Wednesday, 13 August 2014
HOW DEATH WILL REVEAL THIEVES! - From A Sermon By St John Vianney
I tell you that wealth unjustly acquired will never enrich him who possesses it.
On the contrary, it will become a source of trouble and evil for all his family.
Oh, dear God, how blind man is! He is perfectly well aware that he is in the world for a brief space of time only. At every moment he sees people younger and stronger than himself passing out of it. It is all to no purpose: it does not help him to open his eyes. The Holy Ghost has told him plainly, through the mouth of the holy man Job, that he came into this world deprived of everything and that he will leave it the same way, that all the possessions he has cultivated will be taken from him at the moment when he least expects it: none of this serves to halt his progress. St. Paul affirms plainly that it will not be long before anyone who becomes rich through unjust means goes well astray onto the road of sin. And what is more, he will never see the face of God.
That is so true that, without a miracle of grace, a miser, or if you prefer, a person who has acquired some wealth by fraud or cunning, will hardly ever be converted, so greatly does this sin blind anyone who commits it.
Listen to what St. Augustine says to those who have money which belongs to others. You can, he tells them, go to Confession, you can perform all the penance you like, you can weep for your sins, but unless you make restitution, whenever you can, God will never pardon you.... Either give back what is not yours, or you will have to make up your mind to go to Hell. The Holy Ghost does not stop at merely forbidding us to take and to covet the wealth of our neighbour -- He does not wish us even to consider it or dwell upon it, lest we should want to lay our hands upon it. The prophet Zacharias tells us that the curse of the Lord will remain on the house of the thief until he is destroyed. And I am telling you that wealth acquired by fraud or by cunning will not only be of no profit but it will cause whatever you acquire legitimately to wither away and your days to be shortened.
My dear brethren, if I wanted to go into the conduct of all those who are present, I might perhaps find that I had only thieves. Does that amaze you?
Just listen to me for a moment and you will realise that it is true....
The most common thefts are those committed in the course of buying and selling. Let us examine this more closely so that you may recognise the wrong that you do and, at the same time, see how you can set about correcting it.
When you bring along your produce to sell it, people ask you if your eggs and your butter are fresh. You hasten to answer in the affirmative, even though you know that the opposite is the truth. Why do you say that, unless it is to rob two or three pennies from some poor person who has had, perhaps, to borrow them to keep her house going? Another time it will be in the selling of a crop. You will take the precaution of putting the smallest and the poorest specimens in the midst of the bunch. You will possibly say: "But if I didn't do that, I wouldn't sell so much."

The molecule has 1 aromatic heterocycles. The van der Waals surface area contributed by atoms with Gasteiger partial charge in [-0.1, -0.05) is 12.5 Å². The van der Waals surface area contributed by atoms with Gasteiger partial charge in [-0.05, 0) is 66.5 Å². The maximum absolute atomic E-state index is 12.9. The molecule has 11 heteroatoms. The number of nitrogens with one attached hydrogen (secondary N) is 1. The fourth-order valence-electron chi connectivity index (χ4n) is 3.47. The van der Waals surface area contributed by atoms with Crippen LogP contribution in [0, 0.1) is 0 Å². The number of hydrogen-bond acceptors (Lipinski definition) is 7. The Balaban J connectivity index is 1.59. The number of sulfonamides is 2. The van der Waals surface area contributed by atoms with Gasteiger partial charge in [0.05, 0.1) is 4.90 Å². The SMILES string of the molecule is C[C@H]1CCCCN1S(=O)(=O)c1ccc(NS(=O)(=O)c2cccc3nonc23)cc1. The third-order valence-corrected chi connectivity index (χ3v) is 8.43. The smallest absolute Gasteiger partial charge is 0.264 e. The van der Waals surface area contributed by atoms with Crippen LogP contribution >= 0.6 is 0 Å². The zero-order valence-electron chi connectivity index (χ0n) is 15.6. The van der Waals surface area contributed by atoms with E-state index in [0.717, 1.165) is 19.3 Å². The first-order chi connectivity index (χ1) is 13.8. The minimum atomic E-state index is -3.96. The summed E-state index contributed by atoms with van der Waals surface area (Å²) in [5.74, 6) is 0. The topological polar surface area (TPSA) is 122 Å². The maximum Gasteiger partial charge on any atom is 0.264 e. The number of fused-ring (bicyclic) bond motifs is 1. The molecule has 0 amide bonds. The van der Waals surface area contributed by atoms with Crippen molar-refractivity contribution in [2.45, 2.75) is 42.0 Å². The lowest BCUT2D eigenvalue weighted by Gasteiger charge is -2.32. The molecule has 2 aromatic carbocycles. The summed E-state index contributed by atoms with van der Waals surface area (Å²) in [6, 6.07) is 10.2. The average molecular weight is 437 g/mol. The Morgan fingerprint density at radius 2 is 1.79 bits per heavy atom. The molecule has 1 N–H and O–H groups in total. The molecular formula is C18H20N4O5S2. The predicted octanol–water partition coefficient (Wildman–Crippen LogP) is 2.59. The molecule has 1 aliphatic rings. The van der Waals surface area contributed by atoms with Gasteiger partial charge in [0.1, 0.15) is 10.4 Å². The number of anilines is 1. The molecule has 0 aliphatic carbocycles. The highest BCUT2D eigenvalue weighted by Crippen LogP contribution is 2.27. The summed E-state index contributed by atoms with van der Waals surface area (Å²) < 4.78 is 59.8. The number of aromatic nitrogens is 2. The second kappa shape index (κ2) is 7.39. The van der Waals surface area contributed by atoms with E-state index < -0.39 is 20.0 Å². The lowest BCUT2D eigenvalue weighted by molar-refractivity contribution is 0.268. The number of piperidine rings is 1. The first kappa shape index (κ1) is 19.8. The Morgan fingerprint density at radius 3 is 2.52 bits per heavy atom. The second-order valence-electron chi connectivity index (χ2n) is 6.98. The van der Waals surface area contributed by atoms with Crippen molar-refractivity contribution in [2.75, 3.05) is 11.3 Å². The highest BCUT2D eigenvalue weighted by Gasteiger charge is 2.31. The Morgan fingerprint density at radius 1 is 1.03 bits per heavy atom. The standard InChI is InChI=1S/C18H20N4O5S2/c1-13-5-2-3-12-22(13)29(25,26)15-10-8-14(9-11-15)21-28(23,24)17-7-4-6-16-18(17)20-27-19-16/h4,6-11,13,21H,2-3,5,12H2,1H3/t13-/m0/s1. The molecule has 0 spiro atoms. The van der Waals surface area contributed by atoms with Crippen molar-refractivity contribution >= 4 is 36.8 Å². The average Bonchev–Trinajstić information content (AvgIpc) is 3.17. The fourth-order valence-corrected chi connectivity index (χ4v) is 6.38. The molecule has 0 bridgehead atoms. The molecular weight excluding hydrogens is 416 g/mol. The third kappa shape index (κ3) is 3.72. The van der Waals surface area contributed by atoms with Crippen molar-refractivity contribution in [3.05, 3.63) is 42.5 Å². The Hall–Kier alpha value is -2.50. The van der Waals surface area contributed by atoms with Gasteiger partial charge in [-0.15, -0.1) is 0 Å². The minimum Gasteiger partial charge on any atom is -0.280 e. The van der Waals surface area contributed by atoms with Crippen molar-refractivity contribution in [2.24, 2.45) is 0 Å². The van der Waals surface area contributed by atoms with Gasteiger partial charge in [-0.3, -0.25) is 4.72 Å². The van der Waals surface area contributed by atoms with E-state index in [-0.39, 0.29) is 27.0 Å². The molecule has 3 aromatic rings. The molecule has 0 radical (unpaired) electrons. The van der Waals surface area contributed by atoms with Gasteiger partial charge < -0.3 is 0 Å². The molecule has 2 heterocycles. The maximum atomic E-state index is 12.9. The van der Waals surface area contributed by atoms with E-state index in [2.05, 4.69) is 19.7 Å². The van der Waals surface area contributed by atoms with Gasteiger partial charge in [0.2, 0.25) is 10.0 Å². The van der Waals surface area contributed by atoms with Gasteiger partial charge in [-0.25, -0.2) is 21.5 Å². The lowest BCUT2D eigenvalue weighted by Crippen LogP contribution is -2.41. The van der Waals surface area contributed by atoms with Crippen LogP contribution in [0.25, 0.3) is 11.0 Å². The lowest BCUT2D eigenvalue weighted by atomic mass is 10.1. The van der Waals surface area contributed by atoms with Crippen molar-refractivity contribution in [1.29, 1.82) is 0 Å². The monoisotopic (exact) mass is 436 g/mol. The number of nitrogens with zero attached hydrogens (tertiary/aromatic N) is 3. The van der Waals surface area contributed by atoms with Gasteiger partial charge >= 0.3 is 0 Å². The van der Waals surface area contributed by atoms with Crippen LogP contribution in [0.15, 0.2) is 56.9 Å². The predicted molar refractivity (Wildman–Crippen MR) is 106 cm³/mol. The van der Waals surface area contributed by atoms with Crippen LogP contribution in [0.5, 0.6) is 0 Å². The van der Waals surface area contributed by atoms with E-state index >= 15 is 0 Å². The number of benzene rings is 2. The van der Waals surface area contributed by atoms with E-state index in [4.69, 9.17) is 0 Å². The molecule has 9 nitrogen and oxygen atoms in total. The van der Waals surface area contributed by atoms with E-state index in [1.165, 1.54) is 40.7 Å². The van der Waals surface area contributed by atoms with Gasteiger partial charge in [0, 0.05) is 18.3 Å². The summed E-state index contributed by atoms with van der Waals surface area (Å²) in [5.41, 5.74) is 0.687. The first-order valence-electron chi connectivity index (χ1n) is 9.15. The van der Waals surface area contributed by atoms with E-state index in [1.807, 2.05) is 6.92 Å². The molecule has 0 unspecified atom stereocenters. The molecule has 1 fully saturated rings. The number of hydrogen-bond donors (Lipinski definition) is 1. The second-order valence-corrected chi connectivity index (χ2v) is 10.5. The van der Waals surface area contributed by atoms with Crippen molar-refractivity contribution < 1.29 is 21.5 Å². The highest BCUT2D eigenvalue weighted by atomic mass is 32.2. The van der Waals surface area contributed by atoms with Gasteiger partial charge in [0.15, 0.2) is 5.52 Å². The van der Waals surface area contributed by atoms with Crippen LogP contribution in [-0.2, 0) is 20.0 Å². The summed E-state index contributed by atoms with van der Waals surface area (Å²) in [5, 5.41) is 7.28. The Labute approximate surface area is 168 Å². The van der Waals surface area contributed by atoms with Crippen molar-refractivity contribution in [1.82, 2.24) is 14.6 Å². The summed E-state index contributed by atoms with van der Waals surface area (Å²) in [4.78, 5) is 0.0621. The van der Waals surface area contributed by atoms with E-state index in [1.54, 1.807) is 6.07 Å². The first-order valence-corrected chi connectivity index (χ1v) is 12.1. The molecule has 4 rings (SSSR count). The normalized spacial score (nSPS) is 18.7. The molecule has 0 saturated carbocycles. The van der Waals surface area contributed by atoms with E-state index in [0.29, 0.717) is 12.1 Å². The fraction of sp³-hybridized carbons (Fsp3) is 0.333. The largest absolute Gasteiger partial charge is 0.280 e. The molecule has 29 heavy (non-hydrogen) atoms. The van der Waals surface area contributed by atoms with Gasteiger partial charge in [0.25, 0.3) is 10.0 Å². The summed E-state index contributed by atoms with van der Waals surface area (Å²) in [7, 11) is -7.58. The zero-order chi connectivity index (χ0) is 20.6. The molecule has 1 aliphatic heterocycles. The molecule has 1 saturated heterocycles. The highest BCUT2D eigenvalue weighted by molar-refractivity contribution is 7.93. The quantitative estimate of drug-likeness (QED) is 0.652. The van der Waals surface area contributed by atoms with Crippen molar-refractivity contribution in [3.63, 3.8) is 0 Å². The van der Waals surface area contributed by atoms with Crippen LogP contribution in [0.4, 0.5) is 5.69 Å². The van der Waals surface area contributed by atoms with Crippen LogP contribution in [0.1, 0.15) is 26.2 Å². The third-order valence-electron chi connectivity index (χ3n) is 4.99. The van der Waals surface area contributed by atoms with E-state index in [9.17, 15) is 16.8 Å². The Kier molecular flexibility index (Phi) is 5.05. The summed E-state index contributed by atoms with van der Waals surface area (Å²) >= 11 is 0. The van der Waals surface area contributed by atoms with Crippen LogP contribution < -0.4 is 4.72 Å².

To put it another way, if you conducted yourself like a good Christian, you would not rob as you do. On another occasion, when counting your money, you will have noticed that you have been given too much, but you have said nothing: "So much the worse for the person concerned. It's not my fault."
Ah, my dear children, a day will come when you will possibly be told, and with more reason, "So much the worse for you! "
Someone wants to buy corn, or wine, or animals from you.
He asks you if this corn is from a good year's crop. Without hesitation, you assure him that it is. You have mixed your wine with another of poorer quality, yet you sell it as a good and unadulterated wine. If people show signs of not believing you, you will swear that it is good, and it is not once but twenty times that you thus give your soul over to the Devil. Ah, my children, there is no need for you to be overanxious to give yourselves to him -- you have been his for a long time now! "What about this animal?" someone else will ask you." Has it any defects? Don't cheat me now. I have only borrowed this money and if you do I will be in terrible difficulties."
"Oh, indeed no!" you will break in." This is a very good animal. In fact, I am very sorry to be selling it. If I could do anything else I would not sell it at all."
In fact, of course, you are selling it because it is worth nothing at all and is no longer of any use to you.
"I do the same as everyone else. So much the worse for anyone who is taken in. I have been cheated; I try to cheat in my own turn; otherwise I would lose too much."
Is it, my children, that if others are damning themselves, then you must needs damn yourselves also? They are going to Hell -- must you then go along with them? You would prefer to have a few extra pennies and go to Hell for all eternity? Very well.
I am telling you, though, that if you have sold an animal with hidden faults, you are obliged to compensate the buyer for the loss which these defects have caused him; otherwise you will be damned.
"Ah, if you were in our place you would do the very same as we do."
Yes, my dear children, without any doubt I would do the very same as you do if, as you do, I wanted to be damned. But since I want to be saved, I would do the exact opposite of that.